Lumbar total disc replacement from an extreme lateral approach: clinical experience with a minimum of 2 years’ follow-up

J Neurosurg Spine 14:38–45, 2011. (DOI: 10.3171/2010.9.SPINE09865)

Current lumbar total disc replacement (TDR) devices require an anterior approach for implantation. This approach has inherent limitations, including risks to abdominal structures and the need for resection of the anterior longitudinal ligament (ALL). Placement of a TDR device from a true lateral (extreme lateral interbody fusion [XLIF]) approach is thought to offer a less invasive option to access the disc space, preserving the stabilizing ligaments and avoiding scarring of anterior vasculature. In this study, the authors attempted to quantify the clinical and radiographic outcomes of a lateral approach to lumbar TDR from a prospective, single-center experience.

Methods. A TDR device designed for implantation through a true lateral, retroperitoneal, transpsoas approach (XLIF) was implanted in 36 patients with discography-confirmed 1- or 2-level degenerative disc disease. Clinical (pain and function) and radiographic (range of motion [ROM]) data were prospectively collected preoperatively, postoperatively, and serially for a minimum of 24 months’ follow-up.

Results. Thirty-six surgeries were performed in 16 men and 20 women (mean age 42.6 years). Surgeries included 15 single-level TDR procedures at L3–4 or L4–5, three 2-level TDR procedures spanning L3–4 and L4–5, and 18 hybrid procedures (anterior lumbar interbody fusion [ALIF]) at L5–S1 and TDR at L4–5 [17] or L3–4 [1]). Operative time averaged 130 minutes, with an average blood loss of 60 ml and no intraoperative complications. Postoperative radiographs showed good device placement. All patients were walking within 12 hours of surgery and all but 9 were discharged the next day (7 of 9 had hybrid TDR/ALIF procedures). Five patients (13.8%) had psoas weakness and 3 (8.3%) had anterior thigh numbness postoperatively, both resolving within 2 weeks. One patient (2.8%) demonstrated weakness of the leg ipsilateral to the approach side, which lasted through the 3-month visit but was resolved by the 6-month visit. One patient (2.8%) was found to have hypertrophy of the quadriceps contralateral to the approach side at the 12-month visit, which was resolved by the 2-year visit. Four patients (11%) had postoperative facet joint pain, all in hybrid cases. All patients were 2 years or more postsurgery as of this writing, although 3 were lost to follow-up between the 1- and 2-year visits. In 2 cases (5.6%), removal of the TDR device and revision to fusion were required due to unresolved pain. At 2 years’ follow-up, the average visual analog scale and Oswestry Disability Index scores had improved 69.6% and 61.4%, respectively, and ROM averaged 8.6°, well within physiological norms.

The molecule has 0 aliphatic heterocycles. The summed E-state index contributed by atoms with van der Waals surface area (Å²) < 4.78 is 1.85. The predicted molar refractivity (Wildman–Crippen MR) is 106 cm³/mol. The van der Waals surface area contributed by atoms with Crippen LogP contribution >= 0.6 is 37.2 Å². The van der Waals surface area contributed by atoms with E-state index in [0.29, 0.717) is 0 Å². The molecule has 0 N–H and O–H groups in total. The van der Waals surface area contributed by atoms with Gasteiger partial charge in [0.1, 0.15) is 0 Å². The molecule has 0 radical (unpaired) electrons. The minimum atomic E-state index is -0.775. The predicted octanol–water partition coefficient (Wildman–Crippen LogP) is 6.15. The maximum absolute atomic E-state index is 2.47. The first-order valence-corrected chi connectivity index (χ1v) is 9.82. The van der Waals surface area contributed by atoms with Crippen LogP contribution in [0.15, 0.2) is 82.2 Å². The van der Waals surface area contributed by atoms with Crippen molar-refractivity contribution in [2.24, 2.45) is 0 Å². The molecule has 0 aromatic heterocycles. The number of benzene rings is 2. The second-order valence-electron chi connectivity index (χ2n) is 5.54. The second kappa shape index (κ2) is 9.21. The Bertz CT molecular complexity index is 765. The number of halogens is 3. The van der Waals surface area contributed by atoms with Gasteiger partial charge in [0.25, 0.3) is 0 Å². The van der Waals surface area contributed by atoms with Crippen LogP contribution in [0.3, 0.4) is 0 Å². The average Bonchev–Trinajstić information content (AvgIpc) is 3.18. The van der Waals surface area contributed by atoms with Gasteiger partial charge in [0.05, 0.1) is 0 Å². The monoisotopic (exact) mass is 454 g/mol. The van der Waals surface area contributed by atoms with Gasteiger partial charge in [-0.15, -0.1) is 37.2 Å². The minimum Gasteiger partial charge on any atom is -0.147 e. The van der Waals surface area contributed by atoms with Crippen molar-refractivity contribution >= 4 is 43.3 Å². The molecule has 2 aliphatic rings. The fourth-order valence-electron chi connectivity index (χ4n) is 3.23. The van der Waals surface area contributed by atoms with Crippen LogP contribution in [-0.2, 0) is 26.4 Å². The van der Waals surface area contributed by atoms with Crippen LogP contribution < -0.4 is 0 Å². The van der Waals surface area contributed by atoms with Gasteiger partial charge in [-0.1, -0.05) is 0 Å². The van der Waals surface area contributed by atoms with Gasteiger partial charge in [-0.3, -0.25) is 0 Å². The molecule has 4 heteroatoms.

Conclusions. Long-term results of a laterally placed TDR device demonstrate maintenance of pain relief and functional improvement. The benefits of this technique—minimal morbidity, avoiding mobilization of the great vessels, preserving the ALL, biomechanically stable orientation, and broader revision options—suggest a promising new direction for TDR procedures.